The Association in its brief does not challenge any of the Commissioner's detailed findings of fact or conclusions of law, nor does it refer to evidence which the Commissioner might have considered and did not or should not have considered but did. Instead, the Association attacks the Commissioner for allegedly being unduly influenced by the Bureau (which, it asserts, is "well staffed, well funded, and extremely effective in pursuing the best economic interests of the companies that it represents") and the Department's witness for lacking the time, energy, and experience to advise the Commissioner on these proceedings. Neither of these allegations is supported on the record. As our Superior Court said in Pennsylvania Insurance Department v. Philadelphia, 196 Pa. Superior Ct. 221, 243, 173 A.2d 811, 822 (1961), "An examination of the record leaves no doubt that the commissioner fully performed his duty in this case by carefully examining the record, making findings thereon, discussing the evidence and making conclusions of law." We see no evidentiary basis for disturbing the Commissioner's order here.

Finally, the Association argues that the procedures by which the Bureau proposes and the Commissioner approves insurance premium rates violate the constitutional prohibition against the non-delegation of the legislative function found in Article II, Section I of the Constitution of Pennsylvania and the Due Process Clause of the Fourteenth Amendment to the United States Constitution. Clearly, they do not.

[ 50 Pa. Commw. Page 213]

The legislature may not delegate its power to legislate. Where necessary, however, it may confer authority and discretion upon another body in connection with the execution of existing legislation. In order for such a legislative grant of authority or discretion to be valid, it must contain adequate standards to guide and restrain the exercise of the delegated administrative function. In determining whether adequate standards have been established, we are not limited to the letter of the law. We must look, as well, to the underlying purpose of the statute and to its reasonable effect. Commonwealth v. Cherney, 454 Pa. 285, 289-90, 312 A.2d 38, 40-41 (1973); see also, Chartiers Valley Joint Schools v. Allegheny County Board of School Directors, 418 Pa. 520, 529-30, 211 A.2d 487, 492-93 (1965) and cases therein cited.

The Association's argument that there has been an unconstitutional delegation of legislative power to the Bureau is totally without merit. In the context of this case, the Bureau's function, by the terms of Section 654 of the Act, is to annually propose premium rates for workmen's compensation insurance. The approval of such rates is solely within the power of the Commissioner. As Judge Mencer wrote in Longwood Villa Nursing and Convalescent Home Appeal, 26 Pa. Commonwealth Ct. 620, 623-24, 364 A.2d 976, 978 (1976), a case challenging the Bureau's authority to propose rate classifications, "A classification vesting in private persons the power to participate in administrative actions need not be constitutionally defective where the administrative function, as here, has been properly delegated." (Emphasis added.)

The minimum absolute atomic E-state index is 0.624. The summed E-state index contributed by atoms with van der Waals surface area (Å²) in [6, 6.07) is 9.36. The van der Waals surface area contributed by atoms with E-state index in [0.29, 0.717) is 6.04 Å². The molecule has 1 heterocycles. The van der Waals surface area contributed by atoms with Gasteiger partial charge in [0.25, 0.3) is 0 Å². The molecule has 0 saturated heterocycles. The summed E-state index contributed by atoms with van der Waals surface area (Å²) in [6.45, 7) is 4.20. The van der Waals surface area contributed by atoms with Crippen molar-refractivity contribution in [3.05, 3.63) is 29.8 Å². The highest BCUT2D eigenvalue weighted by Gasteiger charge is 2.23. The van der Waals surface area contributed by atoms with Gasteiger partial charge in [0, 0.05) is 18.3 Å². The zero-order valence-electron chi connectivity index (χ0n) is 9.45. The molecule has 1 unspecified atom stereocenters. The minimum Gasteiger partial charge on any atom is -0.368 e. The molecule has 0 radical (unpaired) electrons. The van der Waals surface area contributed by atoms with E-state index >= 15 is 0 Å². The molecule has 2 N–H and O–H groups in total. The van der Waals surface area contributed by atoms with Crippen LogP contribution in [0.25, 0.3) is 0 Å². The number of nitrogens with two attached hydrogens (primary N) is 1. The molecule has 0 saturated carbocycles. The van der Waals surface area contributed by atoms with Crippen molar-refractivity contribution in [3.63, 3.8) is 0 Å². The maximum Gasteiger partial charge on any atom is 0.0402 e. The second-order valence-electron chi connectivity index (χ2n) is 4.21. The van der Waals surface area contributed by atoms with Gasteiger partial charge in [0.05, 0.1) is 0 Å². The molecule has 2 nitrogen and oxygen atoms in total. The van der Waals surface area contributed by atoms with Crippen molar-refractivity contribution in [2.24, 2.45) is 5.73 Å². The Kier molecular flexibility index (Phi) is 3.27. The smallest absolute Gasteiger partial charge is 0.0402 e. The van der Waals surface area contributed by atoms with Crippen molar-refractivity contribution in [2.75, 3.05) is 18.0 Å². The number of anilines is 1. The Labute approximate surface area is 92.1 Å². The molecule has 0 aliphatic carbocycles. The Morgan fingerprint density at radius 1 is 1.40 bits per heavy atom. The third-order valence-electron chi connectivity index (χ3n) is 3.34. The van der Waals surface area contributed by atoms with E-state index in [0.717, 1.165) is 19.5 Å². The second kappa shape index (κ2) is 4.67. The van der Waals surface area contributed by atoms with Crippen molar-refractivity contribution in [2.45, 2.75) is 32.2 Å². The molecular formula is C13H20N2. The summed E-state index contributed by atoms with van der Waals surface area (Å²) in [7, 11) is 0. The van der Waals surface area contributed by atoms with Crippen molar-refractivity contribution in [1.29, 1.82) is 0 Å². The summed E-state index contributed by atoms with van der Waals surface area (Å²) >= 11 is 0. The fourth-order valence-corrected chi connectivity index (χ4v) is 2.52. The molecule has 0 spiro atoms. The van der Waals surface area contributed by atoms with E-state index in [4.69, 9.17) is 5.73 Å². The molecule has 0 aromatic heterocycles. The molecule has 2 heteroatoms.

The only remaining question, then, is whether the administrative function was properly delegated to the Commissioner, that is, whether the legislature established adequate standards by which to guide the Commissioner

[ 50 Pa. Commw. Page 214]

    in considering and approving rate proposals. We hold that it did. Section 654 of the Act sets forth two standards by which the Commissioner is to be guided. The Bureau, itself, must be approved by the Commissioner as "adequately equipped to compile rates on an equitable and impartial basis." In considering proposed premium rates, the Commissioner "may withdraw his approval whenever, in his judgment, the same is inadequate or discriminates unfairly between risks of essentially the same hazard." Section 654 vests a great deal of discretion in the Commissioner, but that does not mean that it is standardless. Guidelines such as "equitable," "impartial," "inadequate" and "discriminatory" are both appropriate and sufficient when dealing with the area of insurance. As the Superior Court said in Pennsylvania Insurance Department v. Philadelphia at 237-38, 173 A.2d at 819:

Insurance rate making is a technical, complicated and involved procedure carried on by trained men. It is not an exact science. Judgment based upon a thorough knowledge of the problem must be applied. Courts cannot abdicate their duty to examine the evidence and the adjudication, and to interpret and apply the law, but they must recognize the value of the judgment of an Insurance Commissioner who is specializing in the field of insurance and the efficacy of an adjudication supported by evidence of experts who devoted a lifetime of service to rate making.

After considering the complex nature of insurance rate making, the standards to guide the Commissioner as set forth in Section 654, and the purpose and effect of the Act, we hold that Section 654 does not constitute an unconstitutional delegation of legislative power.

[ 50 Pa. Commw. Page 215]

We have found no reason to reverse or modify the order of the Commissioner in this case. Accordingly, we affirm.


And Now, this 19th day of March, 1980, the Order of the Insurance Commissioner with respect to Workmen's Compensation Proposal C-241, dated November 28, 1978, is affirmed.

President Judge Bowman did not participate in the decision in this case.



Buy This Entire Record For $7.95

Official citation and/or docket number and footnotes (if any) for this case available with purchase.

Learn more about what you receive with purchase of this case.